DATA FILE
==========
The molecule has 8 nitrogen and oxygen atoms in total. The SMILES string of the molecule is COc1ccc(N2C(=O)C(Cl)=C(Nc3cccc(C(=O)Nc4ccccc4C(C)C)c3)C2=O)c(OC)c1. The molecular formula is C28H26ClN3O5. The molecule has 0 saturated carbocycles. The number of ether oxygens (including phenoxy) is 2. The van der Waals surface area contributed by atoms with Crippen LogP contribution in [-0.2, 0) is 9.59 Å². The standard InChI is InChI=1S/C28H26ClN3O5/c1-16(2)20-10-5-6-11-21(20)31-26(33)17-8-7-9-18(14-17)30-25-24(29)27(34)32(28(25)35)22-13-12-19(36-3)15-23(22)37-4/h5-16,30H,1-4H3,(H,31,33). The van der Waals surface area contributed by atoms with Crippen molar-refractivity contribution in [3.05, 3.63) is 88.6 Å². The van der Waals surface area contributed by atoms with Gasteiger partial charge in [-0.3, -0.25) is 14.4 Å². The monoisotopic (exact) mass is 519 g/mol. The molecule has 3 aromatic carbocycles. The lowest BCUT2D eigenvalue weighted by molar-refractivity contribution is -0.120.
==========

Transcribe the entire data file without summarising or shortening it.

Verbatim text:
The molecule has 8 nitrogen and oxygen atoms in total. The SMILES string of the molecule is COc1ccc(N2C(=O)C(Cl)=C(Nc3cccc(C(=O)Nc4ccccc4C(C)C)c3)C2=O)c(OC)c1. The molecular formula is C28H26ClN3O5. The molecule has 0 saturated carbocycles. The number of ether oxygens (including phenoxy) is 2. The van der Waals surface area contributed by atoms with Crippen LogP contribution in [-0.2, 0) is 9.59 Å². The standard InChI is InChI=1S/C28H26ClN3O5/c1-16(2)20-10-5-6-11-21(20)31-26(33)17-8-7-9-18(14-17)30-25-24(29)27(34)32(28(25)35)22-13-12-19(36-3)15-23(22)37-4/h5-16,30H,1-4H3,(H,31,33). The van der Waals surface area contributed by atoms with Crippen molar-refractivity contribution in [3.05, 3.63) is 88.6 Å². The van der Waals surface area contributed by atoms with Gasteiger partial charge in [-0.3, -0.25) is 14.4 Å². The monoisotopic (exact) mass is 519 g/mol. The molecule has 3 aromatic carbocycles. The lowest BCUT2D eigenvalue weighted by molar-refractivity contribution is -0.120.